Whether provisions in Section 53 can determine distribution in CIRP?  

With regard to the distribution of sale proceeds from liquidation estate, Section 53 lays down a proper layout : 

  1. CIRP and Liquidation Costs. 
  2. Workmen dues and Secured Creditors who have relinquished security under Section 52 of the Act. 
  3. Wages and Employee dues other than workmen. 
  4. Unsecured Creditors financial debts. 
  5. Statutory dues like Central and State government dues and Secured Creditors who invoked security. 
  6. Remaining debts sort of operational debt etc. 
  7. Preference Shareholders. 
  8. Equity if any. 

The paramount consideration before the court was whether priority distribution could be applied in the case of disbursement of funds for the creditors of Corporate Debtor. The Apex Court did act by ensuring the clear distinction between distribution of debts during CIRP and allocation of claims to all stakeholders in the liquidation process. Add to this, the waterfall mechanism would dilute the decisions of the Creditors Committee or not. 

Usually the resolution plan submitted by the resolution applicant identifies only funds which are to be provided to the creditors. It does not mandate that debts should be dispensed as per Section 53 of the Code. Here Section 30(2) comes into the picture to figure out a minimum amount to operational and dissenting financial creditors. These are strongly suggested for the protection of principles of I & B code. The importance is given for fair and equitable treatment of operational creditors by the amendment to Section 30. 

Indeed it is the supremacy of CoC decisions that has gained importance. What matters is their decisions regarding the payment and class of creditors to be paid. Section 30 merely acts as a guide to preserve the interests of operational creditors. Thus Section 53 of the Act cannot be considered for the payment under the resolution plan and further it is not possible to hinder the commercial wisdom of the committee.

Sub-Committees formed by Committee of Creditors – Justifiable? 

Learned Counsels for Standard Chartered Bank opposed the idea of creation of sub-committees by Committee of Creditors. As per the allegation raised, Sub-Committee secretly entered into negotiations with resolution applicant ArcelorMittal and reduced the upfront payment from Rs. 42,000 Crores to Rs. 39,500 Crores. A substantial question raised before the Supreme Court was whether CoC can delegate any of its functions to Sub-Committees.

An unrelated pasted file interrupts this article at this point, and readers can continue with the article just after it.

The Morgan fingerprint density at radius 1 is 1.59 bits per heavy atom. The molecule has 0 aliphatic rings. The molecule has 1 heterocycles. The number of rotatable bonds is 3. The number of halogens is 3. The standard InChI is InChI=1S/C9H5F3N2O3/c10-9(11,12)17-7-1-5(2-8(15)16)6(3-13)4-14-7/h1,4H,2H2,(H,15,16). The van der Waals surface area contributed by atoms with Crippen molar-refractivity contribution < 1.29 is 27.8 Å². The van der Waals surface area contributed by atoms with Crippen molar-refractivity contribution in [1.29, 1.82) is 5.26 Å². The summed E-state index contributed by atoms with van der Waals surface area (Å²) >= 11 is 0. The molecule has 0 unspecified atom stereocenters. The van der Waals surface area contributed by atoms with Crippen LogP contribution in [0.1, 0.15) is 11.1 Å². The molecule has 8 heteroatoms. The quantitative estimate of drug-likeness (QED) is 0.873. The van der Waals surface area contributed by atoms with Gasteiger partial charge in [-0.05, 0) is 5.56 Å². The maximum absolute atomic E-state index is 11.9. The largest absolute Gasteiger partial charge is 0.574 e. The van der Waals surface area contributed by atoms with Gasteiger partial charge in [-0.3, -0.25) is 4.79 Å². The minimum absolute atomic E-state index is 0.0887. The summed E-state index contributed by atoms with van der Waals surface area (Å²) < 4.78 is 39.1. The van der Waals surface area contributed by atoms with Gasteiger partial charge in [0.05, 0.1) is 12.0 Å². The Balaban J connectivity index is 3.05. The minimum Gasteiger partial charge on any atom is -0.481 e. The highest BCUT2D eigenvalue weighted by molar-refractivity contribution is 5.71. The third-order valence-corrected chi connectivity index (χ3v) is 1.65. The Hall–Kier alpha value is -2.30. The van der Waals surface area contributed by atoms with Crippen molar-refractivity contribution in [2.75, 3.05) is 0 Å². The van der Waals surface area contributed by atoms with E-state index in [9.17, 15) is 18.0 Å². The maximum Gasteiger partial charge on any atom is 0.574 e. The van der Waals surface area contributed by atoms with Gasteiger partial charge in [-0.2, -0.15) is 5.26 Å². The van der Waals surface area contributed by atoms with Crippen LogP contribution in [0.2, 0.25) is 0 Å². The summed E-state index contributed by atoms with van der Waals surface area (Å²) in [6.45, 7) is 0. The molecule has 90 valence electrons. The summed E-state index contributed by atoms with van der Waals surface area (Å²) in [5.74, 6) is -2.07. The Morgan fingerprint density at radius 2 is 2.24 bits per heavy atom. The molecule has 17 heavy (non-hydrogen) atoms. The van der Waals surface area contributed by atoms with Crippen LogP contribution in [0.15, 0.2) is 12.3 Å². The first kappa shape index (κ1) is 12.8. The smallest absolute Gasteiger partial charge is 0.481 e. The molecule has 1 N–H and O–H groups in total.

Court analysed the powers of the Creditors Committee. Of course it is their commercial wisdom that matters the most. While emphasizing different rights and duties of the Committee, it is very important to recognize their ability to approve a resolution plan. Section 30(4) states that the resolution plan should be approved by majority of not less than sixty-six percent of voting share of financial creditors. That is something which is entirely entrusted with the committee. 

In the case the sub committee formed only performed the functions of negotiations with the resolution applicant. Later resolution plans were accepted by the majority of financial creditors. Also in the initial stages Standard Chartered Bank has not raised any objection to the formation of subcommittee. Lookin over the facts, the Court was of the opinion that these duties were purely ministerial in nature and the delegation of power is not contrary to the provisions of the Act. 

Thus the major business decisions regarding the resolution of Corporate debtors can be taken by CoC. This cannot be deleted or performed by any authority. Therefore law is abundantly clear that ministerial or administrative functions can be performed by a subcommittee provided that they should act within the purview of decisions of the Creditors Committee. 

Conclusion

If you were to ask the significance of the Essar Steel case to some of the experts this is what Managing Director of SBI Mr Arjit basu said “ the judgment delivered by the Supreme Court is not only concerned with the issues in the case. It will also bring finality to the entire IBC processes which had setup in 2016 “. In fact the decision had given a clarity on the number of adjudications that are expected to occur forth. From the prominence of financial creditors the ruling highlights the right of secured creditors then emphasizing on the role of committee of creditors and finally other principles been put forward a fortunate proposal for the matters of Lenders and Bankers. 

Here I haven’t really dived into the nitty gritty of the Case. Only an attempt to draw up on the aspects considered by the honourable judges in the verdict. Apart from setting a precedent the Court has also tried to bolster up the objectives in the Insolvency and Bankruptcy Code. In the next part I hope to comment upon the new dimension after the Essar Steel case and my humble thoughts and views. 

References

To be continued : Part 3 : Reflections